Around 130 top managers of major German corporations, along with leading politicians from the EU, Germany and Austria, came together for the second Cyber Security Summit on November 11, 2013.
The 2013 Summit came at a time of broad discussion on confidence in the digital society – shaken not least by the current controversy surrounding security services' eavesdropping programs. The working groups at the Cyber Security Summit thus focused on four topic areas.
- Rebuilding trust in the digital society
The revelations by the American whistle-blower, Edward Snowden, have led to an extreme loss of trust in the digital world. The highest priority must now be to win back this trust. In order to do this, all players in the digital world must focus more strongly on social values.
- New threat scenarios for the economy
The threats from cyberspace are not only increasing, they are becoming ever more targeted and more specific. Every day around 200,000 new variants of viruses, Trojans and worms appear. Up to 800,000 attacks on the early warning systems of Deutsche Telekom take place every day. In addition to espionage and sabotage activities, it is mainly organized economic crime that is playing a large and growing role in this context. Overall, people's trust in the digital world is being hugely affected. We must regain this trust. For this purpose, a valid, real-time picture of the Internet attacks is required.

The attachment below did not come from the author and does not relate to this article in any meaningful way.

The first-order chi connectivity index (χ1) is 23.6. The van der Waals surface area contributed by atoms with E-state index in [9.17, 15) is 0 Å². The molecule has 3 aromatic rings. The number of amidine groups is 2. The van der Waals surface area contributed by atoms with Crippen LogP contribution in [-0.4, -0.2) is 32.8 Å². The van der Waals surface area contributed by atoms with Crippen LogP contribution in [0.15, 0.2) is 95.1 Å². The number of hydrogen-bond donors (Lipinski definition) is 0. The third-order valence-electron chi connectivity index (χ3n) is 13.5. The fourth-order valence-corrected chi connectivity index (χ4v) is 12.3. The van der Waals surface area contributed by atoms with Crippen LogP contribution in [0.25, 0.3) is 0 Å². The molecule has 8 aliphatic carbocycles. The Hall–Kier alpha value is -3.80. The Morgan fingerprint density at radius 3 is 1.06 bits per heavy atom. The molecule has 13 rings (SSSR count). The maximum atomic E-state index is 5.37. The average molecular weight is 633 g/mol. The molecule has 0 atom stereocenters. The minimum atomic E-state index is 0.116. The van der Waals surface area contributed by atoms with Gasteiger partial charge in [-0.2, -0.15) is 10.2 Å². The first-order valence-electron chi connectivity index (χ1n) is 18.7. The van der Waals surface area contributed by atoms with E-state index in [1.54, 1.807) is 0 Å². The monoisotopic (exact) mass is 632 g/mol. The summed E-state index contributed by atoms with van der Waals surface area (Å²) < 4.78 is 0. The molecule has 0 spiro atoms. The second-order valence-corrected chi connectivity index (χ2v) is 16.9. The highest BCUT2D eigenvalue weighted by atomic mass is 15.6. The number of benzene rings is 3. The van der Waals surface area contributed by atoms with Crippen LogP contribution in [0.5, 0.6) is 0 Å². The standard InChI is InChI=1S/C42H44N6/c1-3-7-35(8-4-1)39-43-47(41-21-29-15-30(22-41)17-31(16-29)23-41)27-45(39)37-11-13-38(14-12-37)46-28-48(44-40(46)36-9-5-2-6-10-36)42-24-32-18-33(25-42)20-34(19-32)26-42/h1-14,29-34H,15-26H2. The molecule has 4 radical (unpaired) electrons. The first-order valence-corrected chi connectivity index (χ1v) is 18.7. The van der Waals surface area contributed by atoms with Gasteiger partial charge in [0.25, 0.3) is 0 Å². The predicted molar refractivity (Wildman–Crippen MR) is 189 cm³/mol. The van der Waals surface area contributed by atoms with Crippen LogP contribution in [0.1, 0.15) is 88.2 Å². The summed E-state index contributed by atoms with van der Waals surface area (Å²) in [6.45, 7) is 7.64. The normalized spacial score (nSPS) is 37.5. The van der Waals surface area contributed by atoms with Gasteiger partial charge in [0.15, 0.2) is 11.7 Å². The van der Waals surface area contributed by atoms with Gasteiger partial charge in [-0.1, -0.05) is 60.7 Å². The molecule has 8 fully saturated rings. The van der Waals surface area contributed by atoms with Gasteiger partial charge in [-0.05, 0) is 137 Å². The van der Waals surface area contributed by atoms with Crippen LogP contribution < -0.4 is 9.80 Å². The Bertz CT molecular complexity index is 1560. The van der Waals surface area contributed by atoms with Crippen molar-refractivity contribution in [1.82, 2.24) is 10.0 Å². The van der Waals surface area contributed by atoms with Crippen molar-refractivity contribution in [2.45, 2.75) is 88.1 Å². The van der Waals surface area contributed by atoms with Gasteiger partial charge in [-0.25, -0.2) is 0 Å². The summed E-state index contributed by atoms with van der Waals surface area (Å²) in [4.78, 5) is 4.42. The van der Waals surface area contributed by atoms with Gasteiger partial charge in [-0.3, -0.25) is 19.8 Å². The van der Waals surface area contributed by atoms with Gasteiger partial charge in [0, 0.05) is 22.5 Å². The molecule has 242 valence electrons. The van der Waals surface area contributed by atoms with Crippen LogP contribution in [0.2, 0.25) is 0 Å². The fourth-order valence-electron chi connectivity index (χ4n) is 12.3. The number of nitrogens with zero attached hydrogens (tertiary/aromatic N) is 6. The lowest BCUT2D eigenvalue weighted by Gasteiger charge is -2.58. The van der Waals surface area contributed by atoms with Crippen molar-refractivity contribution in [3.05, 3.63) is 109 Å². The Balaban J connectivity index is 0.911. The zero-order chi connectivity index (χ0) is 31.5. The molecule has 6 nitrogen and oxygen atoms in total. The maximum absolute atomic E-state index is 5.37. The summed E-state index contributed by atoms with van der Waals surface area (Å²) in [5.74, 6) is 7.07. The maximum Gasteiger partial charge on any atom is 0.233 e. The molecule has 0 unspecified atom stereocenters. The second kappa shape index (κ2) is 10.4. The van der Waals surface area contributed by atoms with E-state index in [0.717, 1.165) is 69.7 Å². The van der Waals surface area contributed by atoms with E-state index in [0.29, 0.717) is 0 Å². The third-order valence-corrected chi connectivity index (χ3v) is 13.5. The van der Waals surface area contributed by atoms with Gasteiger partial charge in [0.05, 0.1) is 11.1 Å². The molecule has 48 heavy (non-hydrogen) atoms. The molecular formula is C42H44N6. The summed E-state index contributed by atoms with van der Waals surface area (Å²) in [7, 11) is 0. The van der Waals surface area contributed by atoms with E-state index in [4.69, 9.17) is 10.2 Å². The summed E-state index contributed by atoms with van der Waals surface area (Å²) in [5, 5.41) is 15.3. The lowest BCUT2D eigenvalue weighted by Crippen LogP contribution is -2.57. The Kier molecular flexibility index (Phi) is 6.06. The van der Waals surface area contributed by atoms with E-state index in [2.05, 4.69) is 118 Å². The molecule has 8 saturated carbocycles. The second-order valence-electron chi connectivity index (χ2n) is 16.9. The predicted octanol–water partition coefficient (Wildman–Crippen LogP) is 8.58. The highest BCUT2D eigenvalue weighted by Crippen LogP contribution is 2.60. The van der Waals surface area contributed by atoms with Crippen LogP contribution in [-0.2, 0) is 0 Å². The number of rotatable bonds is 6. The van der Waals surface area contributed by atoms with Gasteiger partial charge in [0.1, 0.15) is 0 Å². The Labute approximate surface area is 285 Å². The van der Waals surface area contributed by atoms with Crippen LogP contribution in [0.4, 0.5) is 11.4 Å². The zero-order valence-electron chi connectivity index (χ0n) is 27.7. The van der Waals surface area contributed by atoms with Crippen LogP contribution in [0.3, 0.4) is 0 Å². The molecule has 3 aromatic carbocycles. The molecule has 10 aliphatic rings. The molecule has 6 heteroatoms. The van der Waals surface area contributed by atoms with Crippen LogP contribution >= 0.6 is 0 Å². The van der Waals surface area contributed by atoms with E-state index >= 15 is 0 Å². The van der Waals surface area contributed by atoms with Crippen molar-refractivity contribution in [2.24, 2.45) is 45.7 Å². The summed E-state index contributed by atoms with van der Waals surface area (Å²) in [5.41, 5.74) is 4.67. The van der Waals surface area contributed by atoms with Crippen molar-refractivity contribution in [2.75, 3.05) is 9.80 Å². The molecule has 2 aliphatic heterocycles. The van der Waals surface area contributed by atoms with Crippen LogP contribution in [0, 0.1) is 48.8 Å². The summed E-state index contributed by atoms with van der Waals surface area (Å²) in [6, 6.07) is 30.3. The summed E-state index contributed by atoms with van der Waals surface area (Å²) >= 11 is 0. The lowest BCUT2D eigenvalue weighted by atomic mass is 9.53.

- Gaining trust, restoring trust
After the monitoring scandals of the very recent past, the industrial and political worlds face the challenge of creating a security culture based on trust, transparency, and cooperation. The problem of trust between states may possibly be solved if all sides declare openly and transparently what espionage activities they have indulged in.
- Cyber defense is becoming a business?s-critical core skill
Major international companies are subjected to an increasing number of cyber attacks which target their entire value-added chain. The highly professional attackers are characterized by a procedure based largely on a division of labor, and they hit a wide variety of points within the supply chain.
In addition to keynote speeches by EU Commissioner Neelie Kroes and Germany's Federal Minister of Justice at the time, Sabine Leutheusser-Schnarrenberger, participants were able to follow the panel discussion of distinguished experts on the subject of "Cyber security, data protection and international relations." The speakers were the former Israeli Prime minister Ehud Barak, Howard A. Schmidt (the former cyber security adviser to U.S. President Barack Obama), Johanna Mikl-Leitner, the Austrian Federal Minister for the Interior and the Deputy General Secretary of the OECD, Yves Leterme.
Final communiqué and recommendation for strategic action
Keynote speeches – and particularly debates in the plenary sessions and the working groups on the above subject areas – offered the opportunity to define recommendations for strategic action and provided impetus to the development of networked digital defensive measures.
The key points of the final communiqué have been defined accordingly: Raising awareness of cyber security issues, implementing security and economic policies that respond to the new challenges in this area, and an increased exchange of information between companies and the authorities.